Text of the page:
Apple isn't the only tech company clashing with data-hungry authorities.
Brazilian police on Tuesday arrested Diego Dzodan, Facebook's vice president of Latin America operations, because the tech giant couldn't provide information from its WhatsApp messaging service.
Authorities believed that WhatsApp messages could aid in a drug trafficking investigation, and Brazilian officials had previously issued a court order seeking the data in question. But there's a problem: WhatsApp doesn't actually store users' messages on its servers, so the company couldn't hand that data over.
"WhatsApp cannot provide information we do not have," a spokesman told The Huffington Post on Tuesday. "We cooperated to the full extent of our ability in this case and while we respect the important job of law enforcement, we strongly disagree with its decision."
WhatsApp is used by millions of people and employs end-to-end encryption, which means messages can be accessed only on the devices they're sent to and from. In other words, authorities can't read WhatsApp messages unless they're able to unlock and use a suspect's phone.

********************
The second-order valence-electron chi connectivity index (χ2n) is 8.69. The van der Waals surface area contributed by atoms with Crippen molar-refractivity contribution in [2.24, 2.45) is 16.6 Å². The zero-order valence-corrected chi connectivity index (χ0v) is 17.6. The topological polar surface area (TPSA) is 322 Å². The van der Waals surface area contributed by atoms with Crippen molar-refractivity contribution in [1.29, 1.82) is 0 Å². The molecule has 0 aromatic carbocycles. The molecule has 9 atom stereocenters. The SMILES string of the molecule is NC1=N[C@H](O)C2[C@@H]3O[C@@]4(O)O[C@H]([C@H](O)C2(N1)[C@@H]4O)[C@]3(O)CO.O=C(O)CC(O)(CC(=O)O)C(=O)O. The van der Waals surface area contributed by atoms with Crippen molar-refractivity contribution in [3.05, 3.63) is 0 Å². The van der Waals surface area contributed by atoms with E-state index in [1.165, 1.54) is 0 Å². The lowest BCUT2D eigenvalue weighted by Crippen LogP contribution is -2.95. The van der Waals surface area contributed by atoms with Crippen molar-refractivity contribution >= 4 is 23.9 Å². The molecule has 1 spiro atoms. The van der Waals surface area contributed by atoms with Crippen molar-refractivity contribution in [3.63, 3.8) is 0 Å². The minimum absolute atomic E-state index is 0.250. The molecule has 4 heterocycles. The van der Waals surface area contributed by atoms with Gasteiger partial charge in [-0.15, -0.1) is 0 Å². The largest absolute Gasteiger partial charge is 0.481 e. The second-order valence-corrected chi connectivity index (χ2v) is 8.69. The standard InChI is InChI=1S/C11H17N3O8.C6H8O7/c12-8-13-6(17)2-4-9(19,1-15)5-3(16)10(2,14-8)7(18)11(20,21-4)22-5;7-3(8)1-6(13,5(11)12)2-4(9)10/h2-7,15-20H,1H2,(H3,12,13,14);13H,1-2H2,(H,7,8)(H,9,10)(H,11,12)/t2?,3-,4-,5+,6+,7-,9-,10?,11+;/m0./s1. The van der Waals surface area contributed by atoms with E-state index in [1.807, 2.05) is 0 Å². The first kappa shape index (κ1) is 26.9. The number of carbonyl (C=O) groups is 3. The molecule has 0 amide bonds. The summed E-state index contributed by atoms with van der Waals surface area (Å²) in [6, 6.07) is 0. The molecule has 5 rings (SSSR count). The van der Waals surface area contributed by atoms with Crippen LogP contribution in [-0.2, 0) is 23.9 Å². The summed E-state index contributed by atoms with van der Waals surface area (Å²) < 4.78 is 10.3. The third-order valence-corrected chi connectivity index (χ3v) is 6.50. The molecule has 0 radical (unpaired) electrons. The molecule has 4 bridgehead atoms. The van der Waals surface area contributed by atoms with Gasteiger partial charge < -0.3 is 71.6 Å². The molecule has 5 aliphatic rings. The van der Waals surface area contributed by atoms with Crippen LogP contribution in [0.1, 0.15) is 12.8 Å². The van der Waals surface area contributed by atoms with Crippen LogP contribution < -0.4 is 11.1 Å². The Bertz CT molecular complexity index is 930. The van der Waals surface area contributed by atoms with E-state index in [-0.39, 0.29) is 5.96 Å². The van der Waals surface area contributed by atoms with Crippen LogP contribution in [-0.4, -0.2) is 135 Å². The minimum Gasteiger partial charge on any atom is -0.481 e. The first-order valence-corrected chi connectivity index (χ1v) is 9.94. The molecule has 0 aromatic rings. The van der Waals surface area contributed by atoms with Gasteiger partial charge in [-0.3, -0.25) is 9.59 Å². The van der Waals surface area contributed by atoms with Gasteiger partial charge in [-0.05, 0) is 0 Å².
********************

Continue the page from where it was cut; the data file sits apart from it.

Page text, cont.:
Sound familiar? The situation isn't too dissimilar from the case Apple and the FBI are set to argue in front of Congress Tuesday. Ultimately, it's about the relationship governments have with tech companies that create the products so many of us use to communicate every single day.
Facebook has cooperated with the Brazilian government many times in the past. In this case, though, the company has essentially locked a door and thrown away the key, which is precisely what Apple is trying to do with its iPhones.
There are a lot of questions surrounding situations like this -- and few easy answers. On the one hand, privacy advocates feel that innocent people are protected from the government when tech companies use such security measures. But others fear that potentially live-saving investigations are hindered when authorities can't get the data they need.
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